Objective: To prepare students to hit the ground running in either a product-development role with a high-tech company or start-up, or a role within a corporate IT organization. "This department is pretty well known for being hands-on," says Anne Keuneke, professor and chairwoman of the computer science department. "We have theoretical courses, but the idea is to dig in with code and make things work."
Special features: The school's proximity to Silicon Valley helps forge close ties with San Francisco Bay area employers. "The dean is really big on bringing [project] work in from outside to keep students current with what's going on out in the world," Keuneke says. Internship programs are available with employers such as IBM, Cisco Systems Inc., Hewlett-Packard Co. and Chevron Corp.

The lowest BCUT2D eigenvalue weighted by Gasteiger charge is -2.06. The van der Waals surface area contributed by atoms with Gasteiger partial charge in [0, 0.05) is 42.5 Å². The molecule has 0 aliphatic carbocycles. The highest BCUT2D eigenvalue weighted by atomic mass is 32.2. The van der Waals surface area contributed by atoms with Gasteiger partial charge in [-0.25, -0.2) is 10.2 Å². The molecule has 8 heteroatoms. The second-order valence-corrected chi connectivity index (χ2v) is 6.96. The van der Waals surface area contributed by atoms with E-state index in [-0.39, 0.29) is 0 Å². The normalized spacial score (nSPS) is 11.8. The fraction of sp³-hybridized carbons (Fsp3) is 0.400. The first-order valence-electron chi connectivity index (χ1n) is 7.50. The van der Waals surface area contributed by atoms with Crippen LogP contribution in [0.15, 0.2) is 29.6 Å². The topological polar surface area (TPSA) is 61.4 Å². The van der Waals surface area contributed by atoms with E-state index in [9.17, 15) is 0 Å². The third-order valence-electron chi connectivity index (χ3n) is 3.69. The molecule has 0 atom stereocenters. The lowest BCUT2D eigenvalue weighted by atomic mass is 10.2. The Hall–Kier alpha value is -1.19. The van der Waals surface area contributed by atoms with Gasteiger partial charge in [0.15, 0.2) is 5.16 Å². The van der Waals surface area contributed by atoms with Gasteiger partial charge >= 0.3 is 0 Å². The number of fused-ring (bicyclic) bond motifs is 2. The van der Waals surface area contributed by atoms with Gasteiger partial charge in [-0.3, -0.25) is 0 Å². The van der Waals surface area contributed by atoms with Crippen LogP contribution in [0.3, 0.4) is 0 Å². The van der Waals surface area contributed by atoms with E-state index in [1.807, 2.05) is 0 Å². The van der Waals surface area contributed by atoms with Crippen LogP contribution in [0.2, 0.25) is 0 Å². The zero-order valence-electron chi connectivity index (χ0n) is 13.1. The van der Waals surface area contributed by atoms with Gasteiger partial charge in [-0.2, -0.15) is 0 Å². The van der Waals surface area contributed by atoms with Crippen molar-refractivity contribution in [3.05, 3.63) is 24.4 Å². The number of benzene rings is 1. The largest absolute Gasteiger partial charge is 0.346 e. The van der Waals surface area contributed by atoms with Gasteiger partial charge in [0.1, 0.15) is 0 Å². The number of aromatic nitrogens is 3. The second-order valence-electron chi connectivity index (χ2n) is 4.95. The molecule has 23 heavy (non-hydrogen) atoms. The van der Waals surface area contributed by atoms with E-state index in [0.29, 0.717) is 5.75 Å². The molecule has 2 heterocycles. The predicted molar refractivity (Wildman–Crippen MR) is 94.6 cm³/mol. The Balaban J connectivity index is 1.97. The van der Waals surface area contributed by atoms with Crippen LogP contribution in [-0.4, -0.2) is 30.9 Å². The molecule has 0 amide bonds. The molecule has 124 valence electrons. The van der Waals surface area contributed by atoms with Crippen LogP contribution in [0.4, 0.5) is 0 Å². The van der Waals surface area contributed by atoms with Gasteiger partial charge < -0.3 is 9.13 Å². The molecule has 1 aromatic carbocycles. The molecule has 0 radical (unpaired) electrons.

Collaboration with industry: An industry board meets on the campus annually to confer with faculty on curriculum direction. "We want to meet the interests of companies," Keuneke explains. Organizations that recruit from the program include NEC Corp., General Electric Co., China Lake Naval Air Warfare Center, WorldCom Inc., Pacific Bell, Lawrence Livermore Labs and Pacific Gas & Electric Co.
Strength: "It's a pretty rigorous program," Keuneke says. "In our first two courses of the first year, the attrition rate by those who flunk out is about 40%."
Weakness: "Not enough faculty," Keuneke says, adding that the college is considering enrollment caps. "We don't want to cut [students] off but will have to make it tighter to get in -- the interest among students is a double-edged sword."
Purdue University
School of Science
West Lafayette, Ind.